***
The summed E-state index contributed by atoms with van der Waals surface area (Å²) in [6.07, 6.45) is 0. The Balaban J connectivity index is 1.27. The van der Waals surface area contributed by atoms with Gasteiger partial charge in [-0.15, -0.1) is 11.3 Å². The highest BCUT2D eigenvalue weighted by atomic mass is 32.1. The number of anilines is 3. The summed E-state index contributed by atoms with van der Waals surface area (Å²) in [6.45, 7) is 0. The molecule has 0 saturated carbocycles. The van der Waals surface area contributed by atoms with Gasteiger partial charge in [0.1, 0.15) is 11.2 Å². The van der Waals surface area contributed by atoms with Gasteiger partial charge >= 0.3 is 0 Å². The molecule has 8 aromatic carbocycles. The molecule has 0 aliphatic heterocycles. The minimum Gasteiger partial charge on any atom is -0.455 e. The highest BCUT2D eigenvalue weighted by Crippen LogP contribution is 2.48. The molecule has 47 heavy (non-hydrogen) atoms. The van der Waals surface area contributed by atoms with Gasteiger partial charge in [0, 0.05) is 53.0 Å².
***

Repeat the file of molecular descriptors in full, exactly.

The summed E-state index contributed by atoms with van der Waals surface area (Å²) in [6.07, 6.45) is 0. The Balaban J connectivity index is 1.27. The van der Waals surface area contributed by atoms with Gasteiger partial charge in [-0.15, -0.1) is 11.3 Å². The highest BCUT2D eigenvalue weighted by atomic mass is 32.1. The number of anilines is 3. The summed E-state index contributed by atoms with van der Waals surface area (Å²) in [6.45, 7) is 0. The molecule has 0 saturated carbocycles. The van der Waals surface area contributed by atoms with Gasteiger partial charge in [0.1, 0.15) is 11.2 Å². The van der Waals surface area contributed by atoms with Gasteiger partial charge >= 0.3 is 0 Å². The molecule has 8 aromatic carbocycles. The molecule has 0 aliphatic heterocycles. The minimum Gasteiger partial charge on any atom is -0.455 e. The highest BCUT2D eigenvalue weighted by Crippen LogP contribution is 2.48. The molecule has 47 heavy (non-hydrogen) atoms. The van der Waals surface area contributed by atoms with Gasteiger partial charge in [0, 0.05) is 53.0 Å².